A work by Crystal Pite, a residency by a cutting-edge Spanish choreographer, and collaborations with everyone from visual artists to choirs: Ballet British Columbia's just-announced season is full of promising surprises.
Amid the programming announced at the opening of its Trace show at the Queen Elizabeth Theatre last night was the news that Cayetano Soto—the Spanish-born, Munich-based choreographer behind last season's moodily poetic, critically acclaimed Twenty Eight Thousand Waves—was going to be its resident choreographer for the next three years.
Waves returns in the company's 30th-anniversary season opening program for 2015-16, alongside the Canadian premiere of Vancouver star Crystal Pite's Solo Echo and a world premiere by Belgian-born Stijn Celis that's set to the live music of local all-male choir Chor Leoni. That triple bill runs November 5 to 7.
Next up, in productions from March 17 to 19, 2016, the choreographer behind the company's beloved Petite Ceremonie (showing now, for the final time, in Trace through Saturday night at the Queen E.), France's Medhi Walerski, has been commissioned to create his first full-length work.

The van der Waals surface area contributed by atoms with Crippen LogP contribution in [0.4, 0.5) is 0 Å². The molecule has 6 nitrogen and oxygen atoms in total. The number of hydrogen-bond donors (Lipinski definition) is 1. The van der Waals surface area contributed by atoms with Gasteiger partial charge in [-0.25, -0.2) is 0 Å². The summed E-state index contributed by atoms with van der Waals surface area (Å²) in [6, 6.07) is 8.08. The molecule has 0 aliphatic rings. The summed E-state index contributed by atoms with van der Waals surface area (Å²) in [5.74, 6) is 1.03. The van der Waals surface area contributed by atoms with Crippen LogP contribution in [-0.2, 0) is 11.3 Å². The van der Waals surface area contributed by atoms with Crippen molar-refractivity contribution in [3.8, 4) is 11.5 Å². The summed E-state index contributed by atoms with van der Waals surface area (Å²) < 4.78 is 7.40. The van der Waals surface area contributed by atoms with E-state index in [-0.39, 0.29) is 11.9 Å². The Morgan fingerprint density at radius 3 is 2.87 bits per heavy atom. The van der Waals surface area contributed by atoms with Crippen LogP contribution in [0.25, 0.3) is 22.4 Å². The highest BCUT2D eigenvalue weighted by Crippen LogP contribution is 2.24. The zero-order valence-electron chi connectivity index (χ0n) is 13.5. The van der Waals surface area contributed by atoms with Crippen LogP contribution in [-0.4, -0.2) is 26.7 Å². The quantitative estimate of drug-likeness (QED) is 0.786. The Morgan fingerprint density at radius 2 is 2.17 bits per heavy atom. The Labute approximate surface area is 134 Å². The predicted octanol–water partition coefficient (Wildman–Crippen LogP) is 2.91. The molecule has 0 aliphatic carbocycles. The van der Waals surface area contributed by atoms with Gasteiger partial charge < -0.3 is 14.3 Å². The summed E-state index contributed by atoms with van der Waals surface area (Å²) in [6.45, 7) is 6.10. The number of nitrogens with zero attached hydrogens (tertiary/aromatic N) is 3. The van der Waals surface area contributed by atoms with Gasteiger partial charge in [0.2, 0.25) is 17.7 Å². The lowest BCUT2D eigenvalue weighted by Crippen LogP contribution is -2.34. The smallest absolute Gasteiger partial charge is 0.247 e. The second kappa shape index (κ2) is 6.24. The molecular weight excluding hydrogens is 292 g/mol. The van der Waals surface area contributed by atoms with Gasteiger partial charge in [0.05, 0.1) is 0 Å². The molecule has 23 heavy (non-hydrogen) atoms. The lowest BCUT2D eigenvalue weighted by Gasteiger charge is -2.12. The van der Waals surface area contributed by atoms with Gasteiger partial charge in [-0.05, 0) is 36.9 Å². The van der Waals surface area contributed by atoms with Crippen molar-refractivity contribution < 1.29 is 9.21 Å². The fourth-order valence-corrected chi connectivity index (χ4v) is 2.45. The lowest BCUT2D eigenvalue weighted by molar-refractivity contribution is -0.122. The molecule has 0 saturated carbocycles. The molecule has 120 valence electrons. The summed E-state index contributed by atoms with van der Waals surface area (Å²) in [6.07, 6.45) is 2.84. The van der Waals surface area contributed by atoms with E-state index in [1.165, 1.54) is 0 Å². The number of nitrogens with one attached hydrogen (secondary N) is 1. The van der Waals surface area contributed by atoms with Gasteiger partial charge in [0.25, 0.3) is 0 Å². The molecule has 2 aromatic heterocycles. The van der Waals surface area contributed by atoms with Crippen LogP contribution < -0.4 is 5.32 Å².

The troupe rounds out the season from May 12 to 14, 2016, with the return of Ballet B.C. artistic director Emily Molnar's 16+ a room, Finn Jorma Elo's whirling I and I am You, and the Canadian premiere of red-hot Israeli choreographer Sharon Eyal's Bill.
Ballet B.C. will also present the Alberta Ballet's Russian-themed The Nutcracker from December 29 to 31.
In addition, the company will team up with renegade Brit multimedia artists John Wood and Paul Harrison for a copresentation with the Contemporary Art Gallery in early 2016.
Amid all this, Ballet B.C. unveiled a new brand look and is set to launch a new website in May, designed by local innovators Burnkit.
Molnar also announced the company would tour parts of eastern North America next season, including opening the prestigious Jacob's Pillow festival in Massachusetts.